This relatively small-sized atlas (21 x 29.8 cm) gives an overview of the contemporary natural, social and economic state of Hungary in English for an international readership. The Geographical Research Institute of the Hungarian Academy of Sciences published it on the twentieth anniversary of the democratic transformation in Hungary, the tenth anniversary of Hungary 's accession to NATO, and the fifth anniversary of Hungary's joining the European Union. The publication also formed part of a series of regional atlases on Southeast Europe and Ukraine. The 211-page atlas was made using digital technology, and the ratio of texts and maps was about 2:1. The topics of nature, economy and society were given similar weight and importance on the 142 maps. Unlike the former national atlases, this English language “business card” of the country offered new ways of presenting a range of subjects to satisfy domestic and international interest in Hungary. Such topics included ethnicity, politics, urbanization, commerce, telecommunications, and tourism.
This atlas (23.3 x 32.9 cm in size) is much easier to handle than were the former one-volume national atlases. The aim of the publisher was to present, mainly for people involved in higher education, the basic social and economic changes that took place in Hungary after 1989. The atlas has 132 numbered pages, with 106.5 pages of maps and 24.5 pages for an index and a list of settlements. Owing to changes in function and the requirements of the targeted users, the structure of the map pages differed significantly from the 1989 edition of the national atlas. The ratio of map themes became more balanced: the ratio of economic maps fell from 49% to 23%, while the ratio of introductory general geographic and political-administrative maps increased from 10% to 26%. The scale of most maps was 1:2.5 million. The atlas contained 21 maps of the Carpathian Basin (including 16 physical geographical maps), whereas only three maps had shown this broader area in the 1989 edition of the national atlas. This fact clearly reflected a major change in attitude.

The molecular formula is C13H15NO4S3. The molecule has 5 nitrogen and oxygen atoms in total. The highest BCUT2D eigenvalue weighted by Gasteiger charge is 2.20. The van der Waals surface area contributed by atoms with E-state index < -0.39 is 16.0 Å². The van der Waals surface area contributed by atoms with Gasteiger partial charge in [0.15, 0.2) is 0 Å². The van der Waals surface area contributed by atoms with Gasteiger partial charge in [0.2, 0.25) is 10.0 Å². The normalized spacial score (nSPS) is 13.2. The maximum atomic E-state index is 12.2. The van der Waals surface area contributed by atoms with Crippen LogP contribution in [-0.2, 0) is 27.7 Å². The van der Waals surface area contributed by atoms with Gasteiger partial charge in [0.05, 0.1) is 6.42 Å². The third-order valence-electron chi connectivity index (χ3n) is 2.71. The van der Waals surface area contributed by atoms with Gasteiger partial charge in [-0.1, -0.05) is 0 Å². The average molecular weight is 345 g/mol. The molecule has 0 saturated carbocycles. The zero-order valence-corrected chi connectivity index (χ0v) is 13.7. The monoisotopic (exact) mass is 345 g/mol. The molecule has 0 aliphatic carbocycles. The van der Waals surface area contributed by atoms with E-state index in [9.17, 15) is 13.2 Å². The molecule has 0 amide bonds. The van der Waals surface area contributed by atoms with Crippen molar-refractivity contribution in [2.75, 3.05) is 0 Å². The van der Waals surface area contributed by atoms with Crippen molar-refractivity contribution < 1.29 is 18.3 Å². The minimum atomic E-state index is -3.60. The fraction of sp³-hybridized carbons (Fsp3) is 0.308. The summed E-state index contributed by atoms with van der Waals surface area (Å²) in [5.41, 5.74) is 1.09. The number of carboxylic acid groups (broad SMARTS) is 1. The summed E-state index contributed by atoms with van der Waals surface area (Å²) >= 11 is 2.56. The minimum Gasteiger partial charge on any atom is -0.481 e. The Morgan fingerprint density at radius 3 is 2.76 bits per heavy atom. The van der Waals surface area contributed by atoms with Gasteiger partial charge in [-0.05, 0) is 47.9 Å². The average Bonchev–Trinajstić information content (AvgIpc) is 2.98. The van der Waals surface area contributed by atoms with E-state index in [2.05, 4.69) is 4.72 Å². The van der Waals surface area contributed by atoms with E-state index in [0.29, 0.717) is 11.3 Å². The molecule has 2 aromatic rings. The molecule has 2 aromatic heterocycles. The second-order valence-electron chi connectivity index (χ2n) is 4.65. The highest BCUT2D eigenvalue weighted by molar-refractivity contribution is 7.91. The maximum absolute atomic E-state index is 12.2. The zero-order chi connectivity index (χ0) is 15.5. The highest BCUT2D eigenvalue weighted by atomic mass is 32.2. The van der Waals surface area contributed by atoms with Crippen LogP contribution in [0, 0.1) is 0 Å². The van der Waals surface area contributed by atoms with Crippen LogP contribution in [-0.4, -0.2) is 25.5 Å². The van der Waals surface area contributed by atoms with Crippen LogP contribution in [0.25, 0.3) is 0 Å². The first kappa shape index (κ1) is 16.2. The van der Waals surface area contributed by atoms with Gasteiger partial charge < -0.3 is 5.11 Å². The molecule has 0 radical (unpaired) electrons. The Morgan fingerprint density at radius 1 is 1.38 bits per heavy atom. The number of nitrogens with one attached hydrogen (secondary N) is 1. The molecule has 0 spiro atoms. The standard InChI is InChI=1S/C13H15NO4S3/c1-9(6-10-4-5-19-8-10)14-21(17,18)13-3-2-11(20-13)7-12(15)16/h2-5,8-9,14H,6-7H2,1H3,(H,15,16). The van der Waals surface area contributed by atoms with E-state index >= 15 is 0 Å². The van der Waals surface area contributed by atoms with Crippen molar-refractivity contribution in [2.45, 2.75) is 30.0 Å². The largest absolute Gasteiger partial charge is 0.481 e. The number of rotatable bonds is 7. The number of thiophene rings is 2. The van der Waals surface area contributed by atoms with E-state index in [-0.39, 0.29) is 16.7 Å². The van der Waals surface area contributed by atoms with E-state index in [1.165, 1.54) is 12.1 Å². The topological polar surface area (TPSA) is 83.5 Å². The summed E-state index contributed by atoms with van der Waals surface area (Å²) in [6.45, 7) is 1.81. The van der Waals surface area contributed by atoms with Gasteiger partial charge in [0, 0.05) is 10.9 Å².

In 1983, the Hungarian Academy of Sciences, under the presidency of János Szentágothai, decided to publish a new edition of the National Atlas of Hungary. As in the case of the 1967 edition, the idea was supported by the government and the Ministry of Agriculture and Food. The atlas was completed in six years under the direction of Márton Pécsi, head of the editorial board and director of the Geographical Research Institute of the Academy. The atlas was prepared in cooperation with 87 (mostly) state institutions and organizations and 183 authors and editors. The atlas was published in 1989, shortly before Hungary 's democratic transformation. It is four times as voluminous as the first edition. The atlas was published in one single volume on 395 pages of 29 x 43 cm. Its bilingual (Hungarian and English) edition was an expression of Hungary's opening to the outside world.
This work was edited by András Rónai, director of the Institute of Political Sciences, which is regarded as the organizational predecessor of the present Geographical Institute, Research Centre for Astronomy and Earth Sciences of the Hungarian Academy of Sciences. The atlas was published in Hungarian and English and it met all the requirements of a national atlas, with one exception: it did not show the territory of a country (Hungary) exclusively, but rather the area of Hungary, the Carpathian Basin and its broader environment on 134 colour maps at a scale of ca. 1:6.2 million on 334 pages. The English-language version of the atlas (31.5 x 23 cm in size) contained 171 maps on 367 pages. This masterpiece was originally prepared for the talks on the peace treaty after World War II, but later it was almost destroyed. Its digital facsimile version was published in Hungarian and in English on 411 pages by the Society of St. Steven and Püski Publishing House in 1993. The cartography work was mainly undertaken at the Department of Cartography of Eötvös Loránd University.